That idea that “Robert Mueller is going to file a report any day now” has been a news staple since shortly after Mueller was appointed special counsel in 2017. Compared to other special counsel investigations, the look into Donald Trump’s “foreign relations” has still been relatively brief, but pundits have been appearing in the press and media on a regular basis to predict Mueller wrapping things up with such regularity, and similarity, that it wouldn’t take a super artificial intelligence fake news machine to crank out the weekly allotment of Real Soon Now stories.
The truth is that Mueller hasn’t provided, doesn’t provide, and isn’t about to provide the media with guidelines as to when he’s going to hand off that “final report” on what he learned, why some got indicted, why others skated clear, and why still others (or an other) earned an “unindicted co-conspirator” label. In fact, the date on which that report gets handed over to new Attorney General William Barr is still likely to be some time away. As in months away. Because there are a lot of things still to be cleared up. Mostly collusion, collusion, and collusion.
- The raid on Roger Stone’s home and offices was conducted not as a simple arrest, but as a clear exercise in gathering evidence. Pair that with the news that Stone was indicted at least in part because his lies were revealed in data found in Russian sources, and it seems like there’s still a good deal of work to be done in cleaning up everything around the actions of Stone and his associates, most of which seem to have been in dissemination of stolen information.
- There have been no indictments, outside of Russia, on issues directly related to assisting Russia’s social media effort. That includes no one from the Trump campaign or Cambridge Analytica, and not Republican strategist Aaron Nevins, who worked directly with the Russians to identify and distribute the most valuable of their stolen information. And that includes no charges directly aimed at Paul Manafort ferrying Trump polling data to a Russian agent.
- There are still no charges resulting from the actions on which Michael Flynn cooperated with the FBI: the Trump campaign’s outreach to Russia, including discussions of both relaxing sanctions and finding a favorable outcome in Ukraine. Those two topics appeared again and again in conversations from Trump Tower to the Seychelles, and no one has yet received a single slap on the wrist for this “quid” partner to the Russian hacking and Moscow Project “pro quo.”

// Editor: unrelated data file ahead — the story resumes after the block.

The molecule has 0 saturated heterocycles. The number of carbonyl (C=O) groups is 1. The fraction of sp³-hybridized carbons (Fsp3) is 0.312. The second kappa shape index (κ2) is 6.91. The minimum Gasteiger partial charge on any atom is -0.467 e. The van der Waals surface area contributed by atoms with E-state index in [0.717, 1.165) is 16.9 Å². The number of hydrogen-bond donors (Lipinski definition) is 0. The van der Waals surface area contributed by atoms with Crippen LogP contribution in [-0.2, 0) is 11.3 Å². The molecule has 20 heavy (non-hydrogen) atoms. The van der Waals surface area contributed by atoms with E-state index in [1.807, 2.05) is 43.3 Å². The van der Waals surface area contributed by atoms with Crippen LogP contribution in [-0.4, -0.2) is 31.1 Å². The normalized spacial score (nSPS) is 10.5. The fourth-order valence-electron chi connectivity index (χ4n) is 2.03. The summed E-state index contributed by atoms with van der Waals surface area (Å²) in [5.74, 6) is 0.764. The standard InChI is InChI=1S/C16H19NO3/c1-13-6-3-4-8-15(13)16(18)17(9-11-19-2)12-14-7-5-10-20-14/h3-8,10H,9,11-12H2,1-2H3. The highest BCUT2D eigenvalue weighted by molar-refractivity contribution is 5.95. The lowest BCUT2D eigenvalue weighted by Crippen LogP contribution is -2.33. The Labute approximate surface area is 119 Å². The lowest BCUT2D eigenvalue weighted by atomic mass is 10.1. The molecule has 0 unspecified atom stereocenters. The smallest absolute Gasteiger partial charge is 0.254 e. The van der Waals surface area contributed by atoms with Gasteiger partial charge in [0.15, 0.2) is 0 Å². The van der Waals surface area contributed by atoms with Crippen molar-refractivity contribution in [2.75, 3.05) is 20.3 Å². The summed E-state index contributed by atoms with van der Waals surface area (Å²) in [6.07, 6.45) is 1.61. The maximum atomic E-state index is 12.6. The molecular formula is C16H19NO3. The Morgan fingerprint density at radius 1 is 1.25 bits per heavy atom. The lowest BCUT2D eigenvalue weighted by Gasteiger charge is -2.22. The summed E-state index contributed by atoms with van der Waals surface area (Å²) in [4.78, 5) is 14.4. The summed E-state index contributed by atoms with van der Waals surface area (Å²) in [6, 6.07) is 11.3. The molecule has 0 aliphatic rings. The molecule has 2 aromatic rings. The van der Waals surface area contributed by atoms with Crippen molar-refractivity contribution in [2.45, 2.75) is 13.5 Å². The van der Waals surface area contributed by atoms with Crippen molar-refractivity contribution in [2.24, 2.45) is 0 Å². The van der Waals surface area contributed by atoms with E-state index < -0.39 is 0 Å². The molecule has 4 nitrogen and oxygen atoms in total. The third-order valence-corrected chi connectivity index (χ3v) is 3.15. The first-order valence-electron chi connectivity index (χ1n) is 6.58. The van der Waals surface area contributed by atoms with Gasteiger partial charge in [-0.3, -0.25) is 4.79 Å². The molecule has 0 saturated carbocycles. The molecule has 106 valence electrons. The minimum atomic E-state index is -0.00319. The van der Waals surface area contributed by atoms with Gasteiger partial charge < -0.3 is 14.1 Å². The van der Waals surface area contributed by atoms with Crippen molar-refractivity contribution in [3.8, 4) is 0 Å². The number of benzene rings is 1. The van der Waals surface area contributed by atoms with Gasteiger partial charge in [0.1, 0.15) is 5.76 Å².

There are still no indictments related to the work Cambridge Analytica did in providing Russia with the benefits of its analysis engine. Still no one but Marina Butina charged in relation to the Russia-NRA pipeline and the mystery $30 million that was shelled out for the election. The list of people who could still be facing indictment—including Donald Trump Jr., Jared Kushner, Ivanka Trump, Jefferson Sessions, Erik Prince, Aaron Nevins, Brad Parscale, Alexander Nix, Felix Sater, and, Justice Department rules or not, Donald Trump—is longer than the list of those outside of Russia who have been charged so far. And even inside Russia, Mueller may not be done.
There are reasons to think that, far from being over, the Mueller investigation is continuing to expand. Recent revelations around the Moscow Project show that Trump’s business dealings may be an inevitable, inseparable part of any investigation into how and why he would cooperate with Russia in an effort to harm American democracy. And there have been reports that Mueller is looking not just at Russia, but at Trump and Kushner’s ties to Saudi Arabia and the UAE. The number of potential lines of inquiry is so large, it’s hard to keep track of them all, even with charts, graphs, and a stack of timelines.
At this moment, despite a mountain of evidence that winds back through multiple routes, all of which indicate Russia working with the Trump campaign to steal information, weaponize social media, and do Vladimir Putin’s bidding in exchange for a really keen building project, direct charges of “conspiracy against the United States” to fatally damage an American election are still nonexistent. But there are some reasons to believe that, in the next two weeks, this could change. The best reason to believe that something important could happen in the next eight days is that there seems to be a countdown clock built into some recent documents and statements. For example, Michael Cohen delayed his testimony to Congress in “the interests of the investigation.” Paul Manafort, whose court documents still contain a sizable amount of information redacted from public view, is set to be sentenced on March 13, which suggests that, before that date, some parts of the investigation that were still considered open a few weeks ago will likely be revealed. Michael Flynn’s sentencing has been delayed, after a judge reminded Flynn in December just how good his deal with the special counsel really is, and about the kind of charges he could face if he insists on blowing that deal sky-high.
The fact that the court documents related to all these cases still contain significant redaction is a good indicator that parts—if not whole sections—of the Mueller investigation are still taking place outside the public view, with only hints and inference from court documents to suggest they’re happening at all. But some of those hints seem to say that something, and not a final report by any means, could happen in the next few days that removes some of those black bars.
If it does happen, it’s likely to come in the form of indictments. Because other than that final report to Barr on the the how and the why, the language the special counsel’s office speaks is just about who did what.